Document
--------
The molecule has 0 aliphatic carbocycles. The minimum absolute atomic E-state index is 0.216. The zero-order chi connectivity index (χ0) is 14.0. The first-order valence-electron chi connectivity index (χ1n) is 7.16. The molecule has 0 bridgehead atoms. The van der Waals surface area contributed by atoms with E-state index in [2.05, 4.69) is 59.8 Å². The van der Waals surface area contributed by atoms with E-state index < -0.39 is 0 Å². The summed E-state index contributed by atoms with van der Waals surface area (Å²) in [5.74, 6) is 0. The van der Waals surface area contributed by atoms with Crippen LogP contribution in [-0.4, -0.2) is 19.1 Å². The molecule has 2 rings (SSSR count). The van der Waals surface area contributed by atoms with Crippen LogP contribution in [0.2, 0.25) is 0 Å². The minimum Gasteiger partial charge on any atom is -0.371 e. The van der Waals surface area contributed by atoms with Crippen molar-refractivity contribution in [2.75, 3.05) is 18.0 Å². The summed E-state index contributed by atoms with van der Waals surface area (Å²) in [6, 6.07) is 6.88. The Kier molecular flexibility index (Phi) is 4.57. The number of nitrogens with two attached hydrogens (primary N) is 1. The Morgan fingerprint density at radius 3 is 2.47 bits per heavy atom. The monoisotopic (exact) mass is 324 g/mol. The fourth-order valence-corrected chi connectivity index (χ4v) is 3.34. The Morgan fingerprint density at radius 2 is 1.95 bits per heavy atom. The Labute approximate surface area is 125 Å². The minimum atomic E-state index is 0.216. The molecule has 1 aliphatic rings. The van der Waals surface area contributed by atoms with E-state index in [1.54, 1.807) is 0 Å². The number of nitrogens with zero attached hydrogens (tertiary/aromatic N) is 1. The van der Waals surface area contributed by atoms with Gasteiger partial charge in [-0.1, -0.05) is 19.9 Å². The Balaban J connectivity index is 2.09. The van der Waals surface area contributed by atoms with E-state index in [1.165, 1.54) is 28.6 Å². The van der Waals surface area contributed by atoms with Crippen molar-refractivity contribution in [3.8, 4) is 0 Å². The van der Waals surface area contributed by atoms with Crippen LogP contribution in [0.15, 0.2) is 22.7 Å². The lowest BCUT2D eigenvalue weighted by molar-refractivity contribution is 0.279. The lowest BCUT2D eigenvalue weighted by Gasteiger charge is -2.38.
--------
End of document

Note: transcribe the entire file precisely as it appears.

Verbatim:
The molecule has 0 aliphatic carbocycles. The minimum absolute atomic E-state index is 0.216. The zero-order chi connectivity index (χ0) is 14.0. The first-order valence-electron chi connectivity index (χ1n) is 7.16. The molecule has 0 bridgehead atoms. The van der Waals surface area contributed by atoms with E-state index in [2.05, 4.69) is 59.8 Å². The van der Waals surface area contributed by atoms with E-state index < -0.39 is 0 Å². The summed E-state index contributed by atoms with van der Waals surface area (Å²) in [5.74, 6) is 0. The van der Waals surface area contributed by atoms with Crippen LogP contribution in [-0.4, -0.2) is 19.1 Å². The molecule has 2 rings (SSSR count). The van der Waals surface area contributed by atoms with Crippen LogP contribution in [0.2, 0.25) is 0 Å². The minimum Gasteiger partial charge on any atom is -0.371 e. The van der Waals surface area contributed by atoms with Crippen molar-refractivity contribution in [2.75, 3.05) is 18.0 Å². The summed E-state index contributed by atoms with van der Waals surface area (Å²) in [6, 6.07) is 6.88. The Kier molecular flexibility index (Phi) is 4.57. The number of nitrogens with two attached hydrogens (primary N) is 1. The Morgan fingerprint density at radius 3 is 2.47 bits per heavy atom. The monoisotopic (exact) mass is 324 g/mol. The fourth-order valence-corrected chi connectivity index (χ4v) is 3.34. The Morgan fingerprint density at radius 2 is 1.95 bits per heavy atom. The Labute approximate surface area is 125 Å². The minimum atomic E-state index is 0.216. The molecule has 1 aliphatic rings. The van der Waals surface area contributed by atoms with E-state index in [1.54, 1.807) is 0 Å². The number of nitrogens with zero attached hydrogens (tertiary/aromatic N) is 1. The van der Waals surface area contributed by atoms with Gasteiger partial charge in [-0.1, -0.05) is 19.9 Å². The Balaban J connectivity index is 2.09. The van der Waals surface area contributed by atoms with E-state index in [1.165, 1.54) is 28.6 Å². The van der Waals surface area contributed by atoms with Crippen molar-refractivity contribution in [3.8, 4) is 0 Å². The van der Waals surface area contributed by atoms with Crippen LogP contribution in [0.15, 0.2) is 22.7 Å². The lowest BCUT2D eigenvalue weighted by molar-refractivity contribution is 0.279. The lowest BCUT2D eigenvalue weighted by Gasteiger charge is -2.38.